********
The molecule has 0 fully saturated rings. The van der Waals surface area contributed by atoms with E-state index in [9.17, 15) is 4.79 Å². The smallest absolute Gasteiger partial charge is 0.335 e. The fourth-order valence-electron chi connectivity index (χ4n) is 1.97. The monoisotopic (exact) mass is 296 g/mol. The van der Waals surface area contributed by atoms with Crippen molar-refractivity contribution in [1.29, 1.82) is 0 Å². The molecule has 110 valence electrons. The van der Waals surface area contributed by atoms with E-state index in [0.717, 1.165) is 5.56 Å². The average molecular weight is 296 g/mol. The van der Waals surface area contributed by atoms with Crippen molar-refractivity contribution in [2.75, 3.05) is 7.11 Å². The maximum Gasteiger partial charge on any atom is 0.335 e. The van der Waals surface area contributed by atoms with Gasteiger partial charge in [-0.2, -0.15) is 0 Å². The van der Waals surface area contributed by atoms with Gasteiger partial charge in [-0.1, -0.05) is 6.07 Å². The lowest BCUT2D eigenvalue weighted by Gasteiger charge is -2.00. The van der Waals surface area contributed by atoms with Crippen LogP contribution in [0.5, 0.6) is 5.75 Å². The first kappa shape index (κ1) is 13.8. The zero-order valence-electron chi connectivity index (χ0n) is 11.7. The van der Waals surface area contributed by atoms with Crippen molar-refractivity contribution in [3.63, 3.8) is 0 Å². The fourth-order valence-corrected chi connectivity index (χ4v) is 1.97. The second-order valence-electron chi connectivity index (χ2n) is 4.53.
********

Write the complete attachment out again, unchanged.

The molecule has 0 fully saturated rings. The van der Waals surface area contributed by atoms with E-state index in [9.17, 15) is 4.79 Å². The smallest absolute Gasteiger partial charge is 0.335 e. The fourth-order valence-electron chi connectivity index (χ4n) is 1.97. The monoisotopic (exact) mass is 296 g/mol. The van der Waals surface area contributed by atoms with Crippen molar-refractivity contribution in [1.29, 1.82) is 0 Å². The molecule has 110 valence electrons. The van der Waals surface area contributed by atoms with E-state index in [0.717, 1.165) is 5.56 Å². The average molecular weight is 296 g/mol. The van der Waals surface area contributed by atoms with Crippen molar-refractivity contribution in [2.75, 3.05) is 7.11 Å². The maximum Gasteiger partial charge on any atom is 0.335 e. The van der Waals surface area contributed by atoms with Gasteiger partial charge in [-0.2, -0.15) is 0 Å². The van der Waals surface area contributed by atoms with Gasteiger partial charge in [-0.1, -0.05) is 6.07 Å². The lowest BCUT2D eigenvalue weighted by Gasteiger charge is -2.00. The van der Waals surface area contributed by atoms with Crippen LogP contribution in [0.5, 0.6) is 5.75 Å². The first kappa shape index (κ1) is 13.8. The zero-order valence-electron chi connectivity index (χ0n) is 11.7. The van der Waals surface area contributed by atoms with Crippen molar-refractivity contribution in [3.63, 3.8) is 0 Å². The fourth-order valence-corrected chi connectivity index (χ4v) is 1.97. The second-order valence-electron chi connectivity index (χ2n) is 4.53.